1. Fish and ducks often belong to the same local food web, and several studies indicate that there is a general negative effect of fish on breeding ducks. This pattern has so far been addressed mainly within the framework of competition for common invertebrate prey, while predation by large fish as a force behind settlement and abundance patterns in ducks remains largely unknown. This is the first study to address the effect of fish predation on breeding ducks, isolated from that of competition, and the first experiment to explore the ability of ducks to identify and avoid lakes with high risk of fish predation.
2. We used a before–after control–impact design and 11 naturally fishless lakes. Waterfowl on the lakes were surveyed during the breeding season of 2005. Large adult pike (Esox lucius) were added to two lakes in early spring 2008, and waterfowl surveys were repeated on all 11 lakes.
3. Pike introduction did not affect the number of pairs on lakes during the nesting season in any of three focal duck species (mallard Anas platyrhynchos, teal Anas crecca, and goldeneye Bucephala clangula). During the brood-rearing season, however, there was a decrease in duck days in teal and goldeneye in lakes with pike, with similar trends observed in mallard. The number of goldeneye ducklings was also significantly lower in lakes with pike. We were unable to determine whether the response was attributable to direct pike predation or to broods leaving experimental lakes, but in either case, our study demonstrates high fitness costs for ducks breeding on lakes with pike.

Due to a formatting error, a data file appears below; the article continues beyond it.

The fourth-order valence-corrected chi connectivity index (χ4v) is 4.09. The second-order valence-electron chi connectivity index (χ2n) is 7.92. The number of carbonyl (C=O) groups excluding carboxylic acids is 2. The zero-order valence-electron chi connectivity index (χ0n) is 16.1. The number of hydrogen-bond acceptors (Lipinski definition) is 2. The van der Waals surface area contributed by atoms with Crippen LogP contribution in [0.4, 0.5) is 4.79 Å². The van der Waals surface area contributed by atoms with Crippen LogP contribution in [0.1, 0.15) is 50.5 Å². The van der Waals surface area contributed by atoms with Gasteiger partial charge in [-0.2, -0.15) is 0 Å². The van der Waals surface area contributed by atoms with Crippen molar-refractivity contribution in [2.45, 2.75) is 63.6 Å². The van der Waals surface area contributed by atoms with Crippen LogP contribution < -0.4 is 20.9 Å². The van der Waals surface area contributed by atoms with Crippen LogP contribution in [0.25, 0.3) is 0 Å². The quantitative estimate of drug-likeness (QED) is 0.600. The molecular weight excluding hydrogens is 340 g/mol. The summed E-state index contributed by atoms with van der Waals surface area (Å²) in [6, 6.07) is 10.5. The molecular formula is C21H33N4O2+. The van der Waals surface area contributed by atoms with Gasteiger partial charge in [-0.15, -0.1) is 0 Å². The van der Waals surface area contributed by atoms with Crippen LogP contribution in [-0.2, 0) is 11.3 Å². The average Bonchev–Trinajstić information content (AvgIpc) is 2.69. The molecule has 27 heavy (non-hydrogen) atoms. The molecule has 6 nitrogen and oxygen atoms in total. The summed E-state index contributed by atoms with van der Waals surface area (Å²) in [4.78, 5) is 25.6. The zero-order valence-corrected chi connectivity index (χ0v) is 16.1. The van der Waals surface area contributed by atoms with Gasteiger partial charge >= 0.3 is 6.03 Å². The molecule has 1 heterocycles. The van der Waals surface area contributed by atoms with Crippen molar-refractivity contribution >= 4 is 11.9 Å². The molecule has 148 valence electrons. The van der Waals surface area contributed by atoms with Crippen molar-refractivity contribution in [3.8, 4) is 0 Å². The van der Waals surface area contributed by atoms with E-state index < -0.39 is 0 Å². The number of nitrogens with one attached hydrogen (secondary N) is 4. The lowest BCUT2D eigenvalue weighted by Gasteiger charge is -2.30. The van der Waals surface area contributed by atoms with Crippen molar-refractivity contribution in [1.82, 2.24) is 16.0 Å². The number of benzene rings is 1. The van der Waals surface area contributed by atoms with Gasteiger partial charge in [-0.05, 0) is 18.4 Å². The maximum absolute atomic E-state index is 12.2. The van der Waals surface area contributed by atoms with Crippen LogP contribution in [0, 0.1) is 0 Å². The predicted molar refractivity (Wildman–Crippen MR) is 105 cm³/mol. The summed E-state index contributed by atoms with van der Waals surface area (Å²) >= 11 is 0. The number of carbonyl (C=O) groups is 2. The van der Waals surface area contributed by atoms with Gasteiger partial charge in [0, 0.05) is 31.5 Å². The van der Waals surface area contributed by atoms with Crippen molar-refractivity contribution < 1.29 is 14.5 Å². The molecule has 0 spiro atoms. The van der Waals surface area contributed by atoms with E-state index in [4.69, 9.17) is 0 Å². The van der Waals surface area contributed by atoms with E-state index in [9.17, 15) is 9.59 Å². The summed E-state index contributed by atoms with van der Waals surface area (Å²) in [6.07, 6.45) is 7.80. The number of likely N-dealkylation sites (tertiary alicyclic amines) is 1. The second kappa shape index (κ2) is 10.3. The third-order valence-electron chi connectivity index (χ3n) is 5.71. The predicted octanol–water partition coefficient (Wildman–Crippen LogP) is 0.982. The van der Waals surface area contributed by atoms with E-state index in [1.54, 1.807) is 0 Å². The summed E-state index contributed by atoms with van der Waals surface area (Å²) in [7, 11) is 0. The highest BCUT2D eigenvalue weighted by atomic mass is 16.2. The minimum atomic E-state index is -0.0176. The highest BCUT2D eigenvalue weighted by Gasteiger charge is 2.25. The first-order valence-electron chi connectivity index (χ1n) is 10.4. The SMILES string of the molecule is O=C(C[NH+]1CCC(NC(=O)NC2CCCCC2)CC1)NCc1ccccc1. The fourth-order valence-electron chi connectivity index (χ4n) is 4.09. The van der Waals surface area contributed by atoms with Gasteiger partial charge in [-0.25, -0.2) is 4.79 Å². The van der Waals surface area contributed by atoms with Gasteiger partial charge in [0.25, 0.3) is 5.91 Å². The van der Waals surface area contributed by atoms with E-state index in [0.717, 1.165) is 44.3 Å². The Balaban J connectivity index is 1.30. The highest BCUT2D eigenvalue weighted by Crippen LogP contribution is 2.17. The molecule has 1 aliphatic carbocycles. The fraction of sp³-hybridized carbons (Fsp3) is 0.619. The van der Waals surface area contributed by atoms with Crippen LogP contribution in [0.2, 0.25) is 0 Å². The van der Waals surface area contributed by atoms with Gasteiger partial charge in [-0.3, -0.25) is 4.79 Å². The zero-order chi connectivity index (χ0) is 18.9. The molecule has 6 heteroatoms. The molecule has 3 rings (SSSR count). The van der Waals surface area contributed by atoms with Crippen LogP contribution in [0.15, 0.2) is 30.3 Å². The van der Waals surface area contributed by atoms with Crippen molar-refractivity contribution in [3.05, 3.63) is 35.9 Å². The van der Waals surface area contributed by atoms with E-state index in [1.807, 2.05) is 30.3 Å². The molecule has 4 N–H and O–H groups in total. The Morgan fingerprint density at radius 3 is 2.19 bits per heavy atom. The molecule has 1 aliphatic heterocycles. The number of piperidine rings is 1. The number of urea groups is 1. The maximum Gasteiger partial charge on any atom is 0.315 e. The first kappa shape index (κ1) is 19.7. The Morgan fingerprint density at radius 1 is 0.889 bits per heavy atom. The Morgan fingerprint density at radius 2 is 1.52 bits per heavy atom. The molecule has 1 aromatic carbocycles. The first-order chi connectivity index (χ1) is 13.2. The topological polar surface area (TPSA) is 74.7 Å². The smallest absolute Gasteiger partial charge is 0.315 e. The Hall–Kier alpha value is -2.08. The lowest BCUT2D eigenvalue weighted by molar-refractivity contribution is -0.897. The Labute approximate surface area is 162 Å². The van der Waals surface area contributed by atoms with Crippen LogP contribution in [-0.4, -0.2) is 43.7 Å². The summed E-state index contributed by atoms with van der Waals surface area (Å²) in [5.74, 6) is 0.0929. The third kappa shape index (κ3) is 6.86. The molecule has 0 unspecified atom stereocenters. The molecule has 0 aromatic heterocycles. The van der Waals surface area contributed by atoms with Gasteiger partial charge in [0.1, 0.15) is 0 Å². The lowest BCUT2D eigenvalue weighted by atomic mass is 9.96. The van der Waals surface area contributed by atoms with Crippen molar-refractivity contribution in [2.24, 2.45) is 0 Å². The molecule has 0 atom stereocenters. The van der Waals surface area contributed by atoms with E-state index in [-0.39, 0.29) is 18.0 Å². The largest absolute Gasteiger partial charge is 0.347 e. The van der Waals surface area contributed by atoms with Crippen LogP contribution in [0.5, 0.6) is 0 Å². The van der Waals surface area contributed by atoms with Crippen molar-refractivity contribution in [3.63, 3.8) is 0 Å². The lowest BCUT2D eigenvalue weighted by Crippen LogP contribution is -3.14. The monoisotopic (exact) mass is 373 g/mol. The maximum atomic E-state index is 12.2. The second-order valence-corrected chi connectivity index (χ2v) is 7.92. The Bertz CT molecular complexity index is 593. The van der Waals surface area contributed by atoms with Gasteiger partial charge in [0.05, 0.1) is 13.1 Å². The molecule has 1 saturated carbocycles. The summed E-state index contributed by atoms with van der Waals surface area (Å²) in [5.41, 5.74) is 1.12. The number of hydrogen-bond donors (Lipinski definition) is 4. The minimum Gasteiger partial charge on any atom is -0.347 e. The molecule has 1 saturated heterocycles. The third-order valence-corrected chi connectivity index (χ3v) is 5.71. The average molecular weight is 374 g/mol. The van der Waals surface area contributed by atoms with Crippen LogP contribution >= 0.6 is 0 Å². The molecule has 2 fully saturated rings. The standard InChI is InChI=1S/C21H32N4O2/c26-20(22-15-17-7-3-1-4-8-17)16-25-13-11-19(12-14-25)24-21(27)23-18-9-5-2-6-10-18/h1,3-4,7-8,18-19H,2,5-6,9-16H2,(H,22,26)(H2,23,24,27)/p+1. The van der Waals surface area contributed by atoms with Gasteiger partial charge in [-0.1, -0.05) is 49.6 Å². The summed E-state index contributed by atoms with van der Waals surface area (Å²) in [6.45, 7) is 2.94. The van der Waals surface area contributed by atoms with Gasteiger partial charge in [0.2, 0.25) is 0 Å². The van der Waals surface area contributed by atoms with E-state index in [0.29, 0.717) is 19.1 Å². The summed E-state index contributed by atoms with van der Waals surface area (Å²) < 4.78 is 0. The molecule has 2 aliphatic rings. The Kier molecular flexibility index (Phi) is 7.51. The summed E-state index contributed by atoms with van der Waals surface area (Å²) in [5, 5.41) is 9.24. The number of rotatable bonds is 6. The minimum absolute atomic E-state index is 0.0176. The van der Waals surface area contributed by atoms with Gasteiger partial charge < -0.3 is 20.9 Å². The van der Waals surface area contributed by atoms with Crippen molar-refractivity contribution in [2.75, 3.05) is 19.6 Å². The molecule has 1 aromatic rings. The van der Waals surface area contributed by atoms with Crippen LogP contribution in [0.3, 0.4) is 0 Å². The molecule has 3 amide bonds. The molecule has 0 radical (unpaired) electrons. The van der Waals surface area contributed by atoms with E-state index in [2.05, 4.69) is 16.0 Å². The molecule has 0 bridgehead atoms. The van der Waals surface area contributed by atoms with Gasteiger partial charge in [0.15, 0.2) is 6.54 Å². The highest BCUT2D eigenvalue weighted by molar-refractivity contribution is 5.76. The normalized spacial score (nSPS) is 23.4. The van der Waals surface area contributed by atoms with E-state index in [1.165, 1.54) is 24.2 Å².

4. The apparent inability of nesting ducks to detect pike and the clear fitness implications may influence the annual recruitment of ducks on a larger scale as pike are both common and widespread. Vegetation complexity and food abundance are likely to be of overriding importance when breeding ducks are choosing a nesting site. As pike have a strong influence on breeding birds, relying on vegetation and cues of food abundance, while ignoring indicators of predation risk from fish, could lead to lakes with pike acting as an ecological trap.
2011. Vol. 56, no 3, 579-589 p.